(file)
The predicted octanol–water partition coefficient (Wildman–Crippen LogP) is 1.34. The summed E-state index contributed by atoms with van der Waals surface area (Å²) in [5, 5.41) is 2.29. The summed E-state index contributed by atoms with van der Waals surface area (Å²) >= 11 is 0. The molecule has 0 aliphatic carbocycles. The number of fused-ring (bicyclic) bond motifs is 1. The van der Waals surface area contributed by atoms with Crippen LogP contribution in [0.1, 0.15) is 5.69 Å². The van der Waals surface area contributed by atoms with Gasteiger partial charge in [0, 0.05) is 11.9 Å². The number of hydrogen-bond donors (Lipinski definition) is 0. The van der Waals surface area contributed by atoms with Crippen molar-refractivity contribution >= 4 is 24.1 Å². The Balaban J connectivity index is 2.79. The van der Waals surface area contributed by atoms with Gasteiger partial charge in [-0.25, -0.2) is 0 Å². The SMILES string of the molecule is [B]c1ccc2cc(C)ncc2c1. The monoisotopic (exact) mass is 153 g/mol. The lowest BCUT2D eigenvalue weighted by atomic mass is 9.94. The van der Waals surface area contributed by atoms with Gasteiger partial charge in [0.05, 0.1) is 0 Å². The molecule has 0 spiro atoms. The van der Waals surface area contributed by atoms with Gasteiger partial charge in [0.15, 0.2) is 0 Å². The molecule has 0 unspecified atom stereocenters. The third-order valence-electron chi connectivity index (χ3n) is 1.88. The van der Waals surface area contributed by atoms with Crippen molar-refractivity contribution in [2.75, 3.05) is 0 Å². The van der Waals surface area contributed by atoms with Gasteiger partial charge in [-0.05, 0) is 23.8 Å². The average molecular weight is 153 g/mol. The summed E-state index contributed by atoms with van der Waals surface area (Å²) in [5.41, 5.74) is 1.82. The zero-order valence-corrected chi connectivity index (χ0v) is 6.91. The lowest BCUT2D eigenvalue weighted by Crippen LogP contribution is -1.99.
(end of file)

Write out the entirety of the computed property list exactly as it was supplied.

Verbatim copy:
The predicted octanol–water partition coefficient (Wildman–Crippen LogP) is 1.34. The summed E-state index contributed by atoms with van der Waals surface area (Å²) in [5, 5.41) is 2.29. The summed E-state index contributed by atoms with van der Waals surface area (Å²) >= 11 is 0. The molecule has 0 aliphatic carbocycles. The number of fused-ring (bicyclic) bond motifs is 1. The van der Waals surface area contributed by atoms with Crippen LogP contribution in [0.1, 0.15) is 5.69 Å². The van der Waals surface area contributed by atoms with Gasteiger partial charge in [0, 0.05) is 11.9 Å². The number of hydrogen-bond donors (Lipinski definition) is 0. The van der Waals surface area contributed by atoms with Crippen molar-refractivity contribution >= 4 is 24.1 Å². The Balaban J connectivity index is 2.79. The van der Waals surface area contributed by atoms with Gasteiger partial charge in [-0.25, -0.2) is 0 Å². The SMILES string of the molecule is [B]c1ccc2cc(C)ncc2c1. The monoisotopic (exact) mass is 153 g/mol. The lowest BCUT2D eigenvalue weighted by atomic mass is 9.94. The van der Waals surface area contributed by atoms with Gasteiger partial charge in [0.05, 0.1) is 0 Å². The molecule has 0 spiro atoms. The van der Waals surface area contributed by atoms with Gasteiger partial charge in [0.15, 0.2) is 0 Å². The molecule has 0 unspecified atom stereocenters. The third-order valence-electron chi connectivity index (χ3n) is 1.88. The van der Waals surface area contributed by atoms with Crippen molar-refractivity contribution in [2.75, 3.05) is 0 Å². The van der Waals surface area contributed by atoms with Gasteiger partial charge in [-0.05, 0) is 23.8 Å². The average molecular weight is 153 g/mol. The summed E-state index contributed by atoms with van der Waals surface area (Å²) in [5.41, 5.74) is 1.82. The zero-order valence-corrected chi connectivity index (χ0v) is 6.91. The lowest BCUT2D eigenvalue weighted by Crippen LogP contribution is -1.99.